3 Bang, Do, “Quan he va phuong thuc buon ban”, in Do Thi Co Hoi An (Ha Noi: NXB Khoa Hoc Xa Hoi, 1991), pp. 231–45. Hung, Nguyen Quoc, Pho Co Hoi An (Da Nang: Nha Xuat Ban Da Nang, 1995), pp. 3536.

4 A few Japanese individuals, e.g., Sone Toshitora, drew public awareness to Indochina, by writing articles for Japanese newspapers. Interestingly, Sone was a former naval officer, known as a China expert, and a Confucian at heart. His little book harshly criticised his government's indifference to the fate of Vietnam.

5 Nitz, Kiyoko Kurusu, “Independence without Nationalists? The Japanese and Vietnamese Nationalism during the Japanese Period, 1940–45”, Journal of Southeast Asian Studies 15, 1 (March, 1984), p. 110.

6 De, Cuong, Cuoc Doi Cach Mang Cuong De (Saigon: Trang Liet, 1957), p. 15.

7 Chau, Phan Boi, Nguc Trung Thu, Doi Cach Mang, trans. Nhat, Dao Trinh (Saigon: Vi Nuoc, 1983), p. 43.

8 For information on the relationship between the Japanese and the Chinese nationalists, see Jansen, Marius B., The Japanese and Sun Yat-sen (Cambridge: Harvard University Press, 1967).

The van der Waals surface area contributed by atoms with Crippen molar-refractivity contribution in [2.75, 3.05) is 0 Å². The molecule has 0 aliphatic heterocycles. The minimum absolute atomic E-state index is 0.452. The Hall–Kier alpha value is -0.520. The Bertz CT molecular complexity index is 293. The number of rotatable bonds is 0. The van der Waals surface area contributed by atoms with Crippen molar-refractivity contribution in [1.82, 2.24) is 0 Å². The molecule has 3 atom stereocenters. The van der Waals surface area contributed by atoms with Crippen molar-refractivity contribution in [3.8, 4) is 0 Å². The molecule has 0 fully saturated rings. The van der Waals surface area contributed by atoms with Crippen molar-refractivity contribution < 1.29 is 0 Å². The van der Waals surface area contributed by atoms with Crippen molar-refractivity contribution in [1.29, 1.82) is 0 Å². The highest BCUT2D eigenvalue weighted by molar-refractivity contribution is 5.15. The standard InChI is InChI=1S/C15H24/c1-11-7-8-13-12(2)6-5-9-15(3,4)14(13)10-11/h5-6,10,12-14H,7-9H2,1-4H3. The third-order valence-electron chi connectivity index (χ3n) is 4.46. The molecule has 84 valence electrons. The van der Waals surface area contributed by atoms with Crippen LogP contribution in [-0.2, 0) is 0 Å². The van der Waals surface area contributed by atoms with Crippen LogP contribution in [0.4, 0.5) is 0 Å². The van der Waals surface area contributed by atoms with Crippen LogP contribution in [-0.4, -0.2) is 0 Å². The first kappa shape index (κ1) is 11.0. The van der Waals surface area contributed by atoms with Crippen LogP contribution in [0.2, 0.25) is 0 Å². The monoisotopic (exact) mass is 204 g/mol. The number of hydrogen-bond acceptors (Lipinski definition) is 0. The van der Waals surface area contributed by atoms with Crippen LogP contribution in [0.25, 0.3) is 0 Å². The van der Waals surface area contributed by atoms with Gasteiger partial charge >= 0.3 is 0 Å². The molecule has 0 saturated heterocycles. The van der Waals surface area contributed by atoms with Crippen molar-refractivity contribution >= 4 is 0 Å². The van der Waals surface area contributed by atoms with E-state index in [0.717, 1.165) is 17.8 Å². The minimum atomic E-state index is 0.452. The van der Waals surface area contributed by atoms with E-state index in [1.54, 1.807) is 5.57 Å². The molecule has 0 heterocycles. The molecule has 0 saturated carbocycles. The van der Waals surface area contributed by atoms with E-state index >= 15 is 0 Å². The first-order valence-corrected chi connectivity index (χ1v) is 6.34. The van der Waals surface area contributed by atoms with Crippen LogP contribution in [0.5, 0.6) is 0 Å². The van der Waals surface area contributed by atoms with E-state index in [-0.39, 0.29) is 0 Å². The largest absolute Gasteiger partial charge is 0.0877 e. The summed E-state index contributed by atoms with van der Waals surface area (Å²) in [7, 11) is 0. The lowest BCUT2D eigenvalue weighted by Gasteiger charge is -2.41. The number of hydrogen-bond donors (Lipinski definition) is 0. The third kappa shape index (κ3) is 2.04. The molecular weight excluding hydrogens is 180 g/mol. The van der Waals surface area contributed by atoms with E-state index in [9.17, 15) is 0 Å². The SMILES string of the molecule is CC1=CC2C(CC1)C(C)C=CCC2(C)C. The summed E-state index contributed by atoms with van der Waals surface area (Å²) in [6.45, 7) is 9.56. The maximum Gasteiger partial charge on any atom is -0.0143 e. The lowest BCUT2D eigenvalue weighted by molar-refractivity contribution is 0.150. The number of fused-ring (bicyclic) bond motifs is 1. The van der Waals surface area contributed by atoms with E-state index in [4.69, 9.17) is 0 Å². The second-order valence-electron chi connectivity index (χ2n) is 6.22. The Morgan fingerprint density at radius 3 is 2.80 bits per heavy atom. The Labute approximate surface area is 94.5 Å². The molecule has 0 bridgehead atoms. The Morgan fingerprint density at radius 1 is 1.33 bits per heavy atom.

9 Cuong De, Cuoc Doi Cach Mang, pp. 31–33.

10 Cuong De revealed that Inukai was most sympathetic to him. He personally provided 100 yen monthly to Cuong De from 1915 to the time of his assassination in 1932. Cuong De was deeply grieved over his benefactor's death. See his, Cuoc Doi Cach Mang Cuong De, p. 95. “For information on the history, development and religion of Cao Dai, see Smith, R.B., “An Introduction to Caodaism; Beliefs and Organisation”, Bulletin ofthe School of Oriental and African Studies 33 (19691970); Tan, Dong, Lich Su Cao Dai (Saigon, 1967); Werner, Jayne S., Peasant Politics and Religious Sectarianism: Peasant and Priest in the Cao Dai in Vietnam (New Haven: Yale University Southeast Asia Studies No. 23, 1981); Oliver, Victor L., Caodai Spiritism: A Study of Religion in Vietnamese Society (Leiden: Brill, 1976); Gobron, Gabriel, Histoire du Caodaisfne: Bouddhisme Renovi, Spiritisme Annamite (Paris: Dervy, 1948).